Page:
Test Program Generator
Origen provides a powerful object-oriented test program generator which has a unique architecture which fully separates an application’s test flow logic from its implementation on a given test platform.
This architecture offers many advantages but most notably:
- It is extremely efficient. Adding additional tests is very quick after you have initially bootstrapped your program generator, in many cases only requiring one line to be added to your source code.
- It keeps you sane. As test flows and programs get larger and larger it really helps to be able to use object-oriented programming techniques to keep everything organized.
- It eliminates bugs. The architecture encourages you to write the least amount of code possible to create a new test, this maximizes the re-use of working code and reduces the number of moving parts and opportunities for bugs to occur.
- It supports multi-platform and documentation. The same test flow source file can be used to generate the program on different platforms, including creating documentation of the test program.
- Dynamic custom code is supported. Custom VB/C++ code can be compiled through Origen, this eliminates the need to keep DUT configuration information in your test program code - write it to support a single device, then modify it later to work with another configuration with Origen.
An overview of the program generator architecture is shown below:
Origen provides a rich generator for each supported platform, this takes care of all formatting concerns and tries to automate some details of the platform API which can be particularly error prone - for example flow control logic.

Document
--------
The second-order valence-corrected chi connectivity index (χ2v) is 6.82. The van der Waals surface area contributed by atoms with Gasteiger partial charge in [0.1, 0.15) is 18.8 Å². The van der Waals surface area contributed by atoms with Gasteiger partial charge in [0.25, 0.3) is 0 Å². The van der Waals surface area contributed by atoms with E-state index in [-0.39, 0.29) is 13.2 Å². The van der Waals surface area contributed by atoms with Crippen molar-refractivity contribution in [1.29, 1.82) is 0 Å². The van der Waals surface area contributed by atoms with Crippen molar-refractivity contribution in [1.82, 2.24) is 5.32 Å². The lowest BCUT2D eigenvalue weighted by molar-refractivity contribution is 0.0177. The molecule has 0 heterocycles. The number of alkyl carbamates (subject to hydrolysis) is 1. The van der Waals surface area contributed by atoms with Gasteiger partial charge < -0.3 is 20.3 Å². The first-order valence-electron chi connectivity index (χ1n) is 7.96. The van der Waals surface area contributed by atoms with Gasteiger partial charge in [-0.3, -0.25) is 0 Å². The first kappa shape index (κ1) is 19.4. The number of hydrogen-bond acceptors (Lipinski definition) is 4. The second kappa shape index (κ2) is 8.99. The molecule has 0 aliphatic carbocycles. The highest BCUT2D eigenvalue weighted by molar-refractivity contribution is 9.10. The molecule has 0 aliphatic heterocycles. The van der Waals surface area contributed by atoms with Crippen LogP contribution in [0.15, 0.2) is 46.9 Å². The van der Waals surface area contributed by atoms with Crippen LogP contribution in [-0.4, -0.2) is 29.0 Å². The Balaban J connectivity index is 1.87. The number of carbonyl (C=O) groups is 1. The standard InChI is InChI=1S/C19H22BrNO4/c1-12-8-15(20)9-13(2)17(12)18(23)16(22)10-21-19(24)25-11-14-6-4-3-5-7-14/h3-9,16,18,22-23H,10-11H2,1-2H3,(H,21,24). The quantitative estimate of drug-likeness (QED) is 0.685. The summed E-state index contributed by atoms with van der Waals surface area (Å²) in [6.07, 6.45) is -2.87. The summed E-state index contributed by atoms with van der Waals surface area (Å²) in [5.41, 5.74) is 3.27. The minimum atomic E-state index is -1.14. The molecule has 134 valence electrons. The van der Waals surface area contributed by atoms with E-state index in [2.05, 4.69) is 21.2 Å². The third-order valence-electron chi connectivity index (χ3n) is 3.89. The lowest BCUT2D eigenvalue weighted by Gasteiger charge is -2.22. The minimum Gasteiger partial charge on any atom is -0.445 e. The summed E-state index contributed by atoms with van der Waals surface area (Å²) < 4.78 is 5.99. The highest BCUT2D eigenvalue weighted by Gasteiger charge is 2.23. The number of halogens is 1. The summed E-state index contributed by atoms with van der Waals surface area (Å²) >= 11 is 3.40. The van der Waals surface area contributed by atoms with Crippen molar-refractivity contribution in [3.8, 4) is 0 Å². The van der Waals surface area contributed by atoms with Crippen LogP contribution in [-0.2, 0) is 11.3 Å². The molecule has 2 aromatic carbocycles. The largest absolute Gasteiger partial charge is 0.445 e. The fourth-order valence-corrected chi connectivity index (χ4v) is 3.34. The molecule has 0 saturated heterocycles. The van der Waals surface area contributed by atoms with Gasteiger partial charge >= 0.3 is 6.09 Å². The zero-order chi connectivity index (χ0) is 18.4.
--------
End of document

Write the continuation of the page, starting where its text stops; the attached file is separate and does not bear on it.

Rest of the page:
The application then provides a Flow file which contains a behavioural description of each test and the order that they should be executed in. Note that there should be no consideration given to the underlying platform implementation of the test at this level, the job of the flow is to describe the electrical properties of each test and pattern dependencies, but should not worry about things like test instances, interpose functions, test methods, etc.
The application must then provide an interface which has the job of translating the flow definition to the one or more of the target test platform APIs. For example the interface may say “ok when the flow asks for a functional test then create a new patset, create a new functional test instance which will reference that patset, setup the instance based on the electrical properties of the test, and then finally add an entry in the flow sheet”.
In this way the tedium of having to create a test instance, then a pattern set, then a flow entry, then go back to the test instance because you named the pattern set wrong, etc, etc…is eliminated along with many opportunities for errors.